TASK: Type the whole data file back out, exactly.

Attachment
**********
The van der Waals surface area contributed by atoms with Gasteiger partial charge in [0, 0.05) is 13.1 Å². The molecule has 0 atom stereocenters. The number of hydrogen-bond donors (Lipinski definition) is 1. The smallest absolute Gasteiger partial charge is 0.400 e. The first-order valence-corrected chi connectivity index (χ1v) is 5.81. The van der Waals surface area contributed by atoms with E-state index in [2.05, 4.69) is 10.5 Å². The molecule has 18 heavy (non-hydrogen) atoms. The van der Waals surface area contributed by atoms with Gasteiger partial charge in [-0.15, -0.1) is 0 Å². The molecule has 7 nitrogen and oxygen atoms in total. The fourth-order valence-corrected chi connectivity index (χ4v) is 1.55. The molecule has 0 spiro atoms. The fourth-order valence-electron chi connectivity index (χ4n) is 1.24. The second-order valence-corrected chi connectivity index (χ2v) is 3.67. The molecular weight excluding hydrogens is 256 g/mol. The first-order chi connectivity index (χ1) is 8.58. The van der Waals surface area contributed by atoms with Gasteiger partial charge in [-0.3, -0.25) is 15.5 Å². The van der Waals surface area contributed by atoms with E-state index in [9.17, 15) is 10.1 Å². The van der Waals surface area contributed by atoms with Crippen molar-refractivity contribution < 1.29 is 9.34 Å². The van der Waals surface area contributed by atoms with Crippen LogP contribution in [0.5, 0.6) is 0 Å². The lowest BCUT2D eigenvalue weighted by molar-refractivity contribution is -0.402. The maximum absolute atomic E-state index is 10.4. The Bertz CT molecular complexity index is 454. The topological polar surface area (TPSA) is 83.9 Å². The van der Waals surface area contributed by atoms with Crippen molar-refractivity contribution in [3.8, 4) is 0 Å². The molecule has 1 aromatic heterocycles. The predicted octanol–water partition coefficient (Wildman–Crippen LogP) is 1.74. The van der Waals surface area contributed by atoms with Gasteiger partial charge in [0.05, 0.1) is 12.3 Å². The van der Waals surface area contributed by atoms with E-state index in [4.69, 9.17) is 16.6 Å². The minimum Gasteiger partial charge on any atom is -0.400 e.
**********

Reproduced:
The van der Waals surface area contributed by atoms with Gasteiger partial charge in [0, 0.05) is 13.1 Å². The molecule has 0 atom stereocenters. The number of hydrogen-bond donors (Lipinski definition) is 1. The smallest absolute Gasteiger partial charge is 0.400 e. The first-order valence-corrected chi connectivity index (χ1v) is 5.81. The van der Waals surface area contributed by atoms with E-state index in [2.05, 4.69) is 10.5 Å². The molecule has 18 heavy (non-hydrogen) atoms. The van der Waals surface area contributed by atoms with Gasteiger partial charge in [-0.15, -0.1) is 0 Å². The molecule has 7 nitrogen and oxygen atoms in total. The fourth-order valence-corrected chi connectivity index (χ4v) is 1.55. The molecule has 0 spiro atoms. The fourth-order valence-electron chi connectivity index (χ4n) is 1.24. The second-order valence-corrected chi connectivity index (χ2v) is 3.67. The molecular weight excluding hydrogens is 256 g/mol. The first-order chi connectivity index (χ1) is 8.58. The van der Waals surface area contributed by atoms with Gasteiger partial charge in [-0.3, -0.25) is 15.5 Å². The van der Waals surface area contributed by atoms with E-state index in [9.17, 15) is 10.1 Å². The van der Waals surface area contributed by atoms with Crippen molar-refractivity contribution < 1.29 is 9.34 Å². The van der Waals surface area contributed by atoms with Crippen LogP contribution in [0.5, 0.6) is 0 Å². The lowest BCUT2D eigenvalue weighted by molar-refractivity contribution is -0.402. The maximum absolute atomic E-state index is 10.4. The Bertz CT molecular complexity index is 454. The topological polar surface area (TPSA) is 83.9 Å². The van der Waals surface area contributed by atoms with Crippen molar-refractivity contribution in [3.8, 4) is 0 Å². The molecule has 1 aromatic heterocycles. The predicted octanol–water partition coefficient (Wildman–Crippen LogP) is 1.74. The van der Waals surface area contributed by atoms with Gasteiger partial charge in [0.05, 0.1) is 12.3 Å². The van der Waals surface area contributed by atoms with E-state index in [4.69, 9.17) is 16.6 Å². The minimum Gasteiger partial charge on any atom is -0.400 e.